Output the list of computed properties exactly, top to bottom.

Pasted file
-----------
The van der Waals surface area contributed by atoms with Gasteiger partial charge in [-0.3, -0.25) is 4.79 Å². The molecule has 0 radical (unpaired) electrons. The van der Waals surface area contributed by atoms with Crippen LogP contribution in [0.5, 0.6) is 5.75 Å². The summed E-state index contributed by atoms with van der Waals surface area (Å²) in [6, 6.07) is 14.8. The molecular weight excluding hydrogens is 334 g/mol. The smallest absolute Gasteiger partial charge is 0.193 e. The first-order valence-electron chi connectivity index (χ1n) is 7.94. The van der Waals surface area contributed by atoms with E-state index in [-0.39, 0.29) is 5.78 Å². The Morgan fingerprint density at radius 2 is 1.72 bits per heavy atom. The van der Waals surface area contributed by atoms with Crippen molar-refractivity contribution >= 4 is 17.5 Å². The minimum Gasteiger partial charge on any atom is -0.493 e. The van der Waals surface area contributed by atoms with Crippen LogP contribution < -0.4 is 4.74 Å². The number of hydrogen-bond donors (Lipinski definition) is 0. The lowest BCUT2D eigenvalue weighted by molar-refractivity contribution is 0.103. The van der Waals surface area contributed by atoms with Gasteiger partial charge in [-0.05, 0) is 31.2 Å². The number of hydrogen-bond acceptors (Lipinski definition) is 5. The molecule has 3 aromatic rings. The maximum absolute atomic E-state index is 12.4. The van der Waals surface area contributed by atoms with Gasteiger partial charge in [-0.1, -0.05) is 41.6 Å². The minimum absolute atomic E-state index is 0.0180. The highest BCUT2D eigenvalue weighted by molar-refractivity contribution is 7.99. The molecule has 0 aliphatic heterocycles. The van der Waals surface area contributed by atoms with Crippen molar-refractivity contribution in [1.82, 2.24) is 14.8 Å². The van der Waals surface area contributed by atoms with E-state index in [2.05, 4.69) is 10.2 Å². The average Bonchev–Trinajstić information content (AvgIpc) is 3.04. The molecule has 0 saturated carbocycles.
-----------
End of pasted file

The van der Waals surface area contributed by atoms with Gasteiger partial charge in [-0.3, -0.25) is 4.79 Å². The molecule has 0 radical (unpaired) electrons. The van der Waals surface area contributed by atoms with Crippen LogP contribution in [0.5, 0.6) is 5.75 Å². The summed E-state index contributed by atoms with van der Waals surface area (Å²) in [6, 6.07) is 14.8. The molecular weight excluding hydrogens is 334 g/mol. The smallest absolute Gasteiger partial charge is 0.193 e. The first-order valence-electron chi connectivity index (χ1n) is 7.94. The van der Waals surface area contributed by atoms with E-state index in [-0.39, 0.29) is 5.78 Å². The Morgan fingerprint density at radius 2 is 1.72 bits per heavy atom. The van der Waals surface area contributed by atoms with Crippen molar-refractivity contribution >= 4 is 17.5 Å². The minimum Gasteiger partial charge on any atom is -0.493 e. The van der Waals surface area contributed by atoms with Crippen LogP contribution < -0.4 is 4.74 Å². The number of hydrogen-bond donors (Lipinski definition) is 0. The lowest BCUT2D eigenvalue weighted by molar-refractivity contribution is 0.103. The van der Waals surface area contributed by atoms with Gasteiger partial charge in [-0.05, 0) is 31.2 Å². The number of hydrogen-bond acceptors (Lipinski definition) is 5. The molecule has 3 aromatic rings. The maximum absolute atomic E-state index is 12.4. The van der Waals surface area contributed by atoms with Gasteiger partial charge in [-0.1, -0.05) is 41.6 Å². The minimum absolute atomic E-state index is 0.0180. The highest BCUT2D eigenvalue weighted by molar-refractivity contribution is 7.99. The molecule has 0 aliphatic heterocycles. The van der Waals surface area contributed by atoms with Crippen molar-refractivity contribution in [1.82, 2.24) is 14.8 Å². The van der Waals surface area contributed by atoms with E-state index in [2.05, 4.69) is 10.2 Å². The average Bonchev–Trinajstić information content (AvgIpc) is 3.04. The molecule has 0 saturated carbocycles.